Emergency Contraception: Where Is It Available?

Get the latest facts on where to find emergency contraception.

By Kimberly Holland

The rules and regulations governing emergency contraception (EC) are changing. In June 2013, the U.S. Food and Drug Administration (FDA) approved unrestricted sales of one brand of emergency contraception. It changed the requirements for two others. In most states, women and men have access to several different brands and types of emergency contraception, but who can purchase them and where can vary from state to state.

Two types of EC are available: emergency contraception pills (ECPs) and intrauterine devices (IUDs). ECPs are the easiest to access and most widely available. A doctor has to place an IUD in your uterus.

The sooner you get EC, the more likely it is to prevent an unwanted pregnancy. Despite sometimes being called “the morning-after pill,” you can take most forms of EC immediately after sex or several days later. Itís most successful if taken within 72 hours (three days) after intercourse, but EC can be taken up to five days after unprotected sex. If you decide to have an IUD placed by a health care provider, it is still effective up to five days after unprotected sex.

Where is emergency contraception available?

Plan B One-Step (levonorgestrel) is available over the counter at drugstores and at some family planning clinics. As of August 2013, you can purchase Plan B without age restrictions or having to show identification to verify your age.

Generic versions of Plan B (My Way, Next Choice One Dose, and two-dose levonorgestrel tablets) are available without a prescription for women age 17 and up. Women under 17 still require a prescription for these generic options.

ella (ulipristal) is available by prescription only. Your health care provider or a family planning clinic can write you a prescription for ella. You can also get a prescription online through the pillís website. Once you have a prescription, you can get it filled online or at a local pharmacy.

Not all pharmacies carry each type of EC. Be sure to call your pharmacy to see if they stock the EC you want before going.

The T-shaped intrauterine device (IUD) can also be used as EC. Women who have an IUD placed within five days of unprotected sex can still prevent pregnancy. However, not all women are good candidates for an IUD. Women with certain STDs, infections, or a history of specific cancers should not get an IUD. Your doctor will write you a prescription for an IUD and have it at the clinic when itís time to place the device.

In some cases, birth control pills can be used as EC, too. Your doctor will give you instructions on using this method. Birth control pills are available at pharmacies and family planning clinics.

Can I buy emergency contraception online?

Yes, you can buy some forms of EC online. ella is one of them. Once you obtain a prescription from a doctor, family planning clinic, or the ella website, you can purchase ella through KwikMed, an online pharmacy.

You may also be able to purchase Plan B through the Family Planning Health Services (FPHS) of Wisconsin. However, EC is only available through FPHS for women age 17 and older. FPHS does not ship next-day delivery, so you may not want to use this option if you need the EC quickly.


An important note:

Do not purchase EC from any website not associated with a health care service or other trustworthy company. Some online outlets sell fraudulent medicine, and these pills can be dangerous to your health.

Do I need a prescription?

You do not need a prescription to buy Plan B One-Step. You only need a prescription to buy My Way, Next Choice One Dose, and generic levonorgestrel tablets if you are younger than 17. Women of all ages will need a prescription for ella and traditional birth control pills. You can get one from your health care provider, a county health department, or a family planning clinic. You can also get a prescription for ella through an online consultation on the companyís website.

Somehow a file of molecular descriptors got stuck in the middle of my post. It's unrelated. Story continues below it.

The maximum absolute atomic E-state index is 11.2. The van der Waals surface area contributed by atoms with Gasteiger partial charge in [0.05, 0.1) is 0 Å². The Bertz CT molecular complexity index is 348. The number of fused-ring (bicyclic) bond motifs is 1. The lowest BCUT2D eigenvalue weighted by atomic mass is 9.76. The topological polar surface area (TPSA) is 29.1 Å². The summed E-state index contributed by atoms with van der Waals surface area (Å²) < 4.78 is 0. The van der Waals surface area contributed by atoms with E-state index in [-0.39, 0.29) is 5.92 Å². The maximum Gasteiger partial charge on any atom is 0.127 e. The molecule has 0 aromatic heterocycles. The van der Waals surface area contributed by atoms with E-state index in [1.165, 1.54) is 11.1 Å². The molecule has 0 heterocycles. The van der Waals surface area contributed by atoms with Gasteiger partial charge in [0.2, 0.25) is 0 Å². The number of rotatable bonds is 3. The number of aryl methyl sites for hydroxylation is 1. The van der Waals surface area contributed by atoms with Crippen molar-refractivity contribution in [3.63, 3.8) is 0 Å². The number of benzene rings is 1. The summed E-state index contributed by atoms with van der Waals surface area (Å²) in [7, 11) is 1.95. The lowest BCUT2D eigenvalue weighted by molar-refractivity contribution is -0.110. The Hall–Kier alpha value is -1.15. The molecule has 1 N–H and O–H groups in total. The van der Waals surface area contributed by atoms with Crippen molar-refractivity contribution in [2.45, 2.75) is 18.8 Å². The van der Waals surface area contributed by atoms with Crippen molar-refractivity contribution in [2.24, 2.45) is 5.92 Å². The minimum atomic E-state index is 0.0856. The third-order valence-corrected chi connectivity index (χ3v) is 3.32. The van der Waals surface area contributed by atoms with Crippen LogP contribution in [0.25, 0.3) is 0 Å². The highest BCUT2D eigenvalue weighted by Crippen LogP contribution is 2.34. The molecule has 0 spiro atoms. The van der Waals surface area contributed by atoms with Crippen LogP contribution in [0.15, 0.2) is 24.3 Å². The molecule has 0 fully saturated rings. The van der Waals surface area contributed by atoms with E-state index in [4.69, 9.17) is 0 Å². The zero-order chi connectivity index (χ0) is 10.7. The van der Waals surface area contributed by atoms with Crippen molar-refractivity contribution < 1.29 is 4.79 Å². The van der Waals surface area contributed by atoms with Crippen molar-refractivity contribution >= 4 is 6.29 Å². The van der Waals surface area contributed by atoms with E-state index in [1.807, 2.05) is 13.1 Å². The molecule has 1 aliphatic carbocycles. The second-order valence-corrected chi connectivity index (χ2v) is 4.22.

You need a prescription for an IUD, but your doctor will acquire the IUD for you in time for your appointment to have the IUD placed.

Do I need an ID?

You do not need to show identification to buy Plan B One-Step. Men and women of any age can purchase Plan B over the counter without verifying their age. You will need to be able to verify your age if you want to purchase My Way, Next Choice One Dose, or levonorgestrel tablets, however. All three are available without a prescription to women over 17 and with a prescription to women under 17.

Do I need my parents’ consent?

No, you do not need your parents’ consent to purchase EC. Before you meet with a health care provider, ask if your discussion will remain confidential. If not, you may want to seek out another health care professional or clinic who will keep your health care needs private.

How much does it cost?

Plan B averages $40 to $50 per dose. My Way, Next Choice One Dose, and levonorgestrel tablets are about $35 to $45. You can order one dose of ella for next-day delivery for $40 through KwikMed. IUDs can be very expensiveóbetween $500 and $1,000. Some brands of traditional birth control are available for free or with a small co-pay if you have insurance.

Your health insurance may cover the cost of all or part of your EC. Before you go to a pharmacy or clinic, call your insurance provider to verify which ECs are covered by your insurance.


  1. Answers to Frequently Asked Questions About How to Get Emergency Contraception. 2013, 31 July. The Office of Population Research at Princeton University. Retrieved August 10, 2013, from http://ec.princeton.edu/questions/get-EC.html.
  2. Looking for Emergency Contraception Now? 2013, 2 August. The Office of Population Research at Princeton University. Retrieved August 10, 2013, from http://ec.princeton.edu/providers/index.html.
  3. Emergency Contraception Fact Sheet. n.d. The U.S. Department of Health and Human Services. Retrieved August 10, 2013, from http://www.hhs.gov/opa/reproductive-health/contraception/emergency-contraception/index.html.
  4. FDA approves Plan B One-Step emergency contraceptive for use without a prescription for all women of child-bearing potential. 2013, 20 June. The U.S. Food and Drug Administration. Retrieved August 10, 2013, from http://www.fda.gov/NewsEvents/Newsroom/PressAnnouncements/ ucm358082.
  5. Emergency contraception (emergency birth control) fact sheet. 2011, 21 November. The Office on Women’s Health at the U.S. Department of Health and Human Services. Retrieved August 10, 2013, from http://www.womenshealth.gov/publications/our-publications/fact-sheet/emergency-contraception.cfm.



A Woman’s Guide to Safe Sex Basics


Practice safe sex